I don’t think I should talk about it yet, but I’ll give you just a little hint: there’s a whole other population of people that are not healthy and strong, that need exercise. I’m starting to learn about how to work with people with Parkinson’s disease, and that’s where my fitness is going nowadays. You can’t just stagnate. For me, I need stimulation. As I get older, I need to consider going many directions within the fitness arena.
What makes a person GLOW? I noticed that in you from the my first class with you.
I think when you’re happy! But maybe when I’m teaching, you see me in my element. I inherited that from my father. It’s a magnetism, something that draws people in, a feeling that I am kind, and that I’m open, and positive. It comes from an inner feeling of yourself.
Do you think it’s because you’ve gone through things that made you more resilient?
I think I have had a lot of challenges, and I look at it like a feeling of survival. And to be pro-active when you have problems, that’s your only choice, as opposed to hiding, and crying, and being down, and not facing the world.
For me, it’s always been about trying to conquer. I have really close girlfriends, and we talk things through. My father was my closest confidante, and he gave me a lot of strength.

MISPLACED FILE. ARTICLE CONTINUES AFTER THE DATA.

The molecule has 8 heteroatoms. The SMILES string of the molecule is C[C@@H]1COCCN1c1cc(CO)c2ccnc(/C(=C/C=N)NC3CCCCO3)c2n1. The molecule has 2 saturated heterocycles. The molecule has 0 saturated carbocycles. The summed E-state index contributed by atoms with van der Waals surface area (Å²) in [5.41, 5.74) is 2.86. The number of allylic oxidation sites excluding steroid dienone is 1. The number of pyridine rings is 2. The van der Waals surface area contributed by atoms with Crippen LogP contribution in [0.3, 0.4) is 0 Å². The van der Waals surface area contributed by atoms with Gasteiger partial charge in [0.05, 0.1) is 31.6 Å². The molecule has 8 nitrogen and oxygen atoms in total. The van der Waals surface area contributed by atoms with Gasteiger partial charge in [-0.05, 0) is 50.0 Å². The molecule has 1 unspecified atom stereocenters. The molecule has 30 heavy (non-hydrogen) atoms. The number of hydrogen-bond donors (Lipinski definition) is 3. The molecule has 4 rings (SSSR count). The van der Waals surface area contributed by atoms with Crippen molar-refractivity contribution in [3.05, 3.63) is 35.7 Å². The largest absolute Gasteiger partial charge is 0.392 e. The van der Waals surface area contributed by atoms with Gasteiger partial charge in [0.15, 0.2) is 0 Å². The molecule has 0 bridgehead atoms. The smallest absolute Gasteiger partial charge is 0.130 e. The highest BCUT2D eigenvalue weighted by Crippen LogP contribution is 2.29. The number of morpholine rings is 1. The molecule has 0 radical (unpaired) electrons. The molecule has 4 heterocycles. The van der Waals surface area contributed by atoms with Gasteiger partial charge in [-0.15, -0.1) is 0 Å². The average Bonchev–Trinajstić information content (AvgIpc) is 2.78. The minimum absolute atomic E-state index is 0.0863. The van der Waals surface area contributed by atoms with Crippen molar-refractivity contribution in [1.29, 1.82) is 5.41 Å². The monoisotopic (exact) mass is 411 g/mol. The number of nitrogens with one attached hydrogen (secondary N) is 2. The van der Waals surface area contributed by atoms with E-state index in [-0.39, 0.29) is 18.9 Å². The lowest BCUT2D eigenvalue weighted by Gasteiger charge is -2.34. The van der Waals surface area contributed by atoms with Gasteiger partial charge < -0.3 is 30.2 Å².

Challenges make you stronger. It’s ok to show your kids that you do have emotions, and not all of them are positive, but I feel like it’s important to show them that the world is a happy place. I really believe that walking around depressed and head hanging down does not help them at all.
Many women are thinking, “Ivy is spectacular; she looks so great for her age. How can I be like that?!”
You don’t want to be me, but you want to be the best YOU can be.
I got divorced at 47, and I remember that I was in great shape, and that gave me confidence. I knew I had the ability to help others in my position restore their health and strength after a divorce or an unfortunate life circumstance. It opened up my world.
And I’m in a cool field! People like fitness instructors. Dealing with the world, dealing with people makes you feel like you have something to give, and I just forget my other problems, and the other things going on when I’m talking with people, giving to them, helping them. It’s not only about the exercise, it’s about the relationships you build, and nurturing relationships, and helping people with the quality of their life makes me feel good inside.
I’m sure diet, genetics, and inner strength, and attitude and being pro-active play a part in accomplishing things that I never thought I could do. I was married for almost 25 years, and met my ex-husband when I was 21 years old. I didn’t know how to do a lot of the things, but I rose to the occasion, and the more you do, the more you can do. The more you succeed, it gives you confidence to take the next step.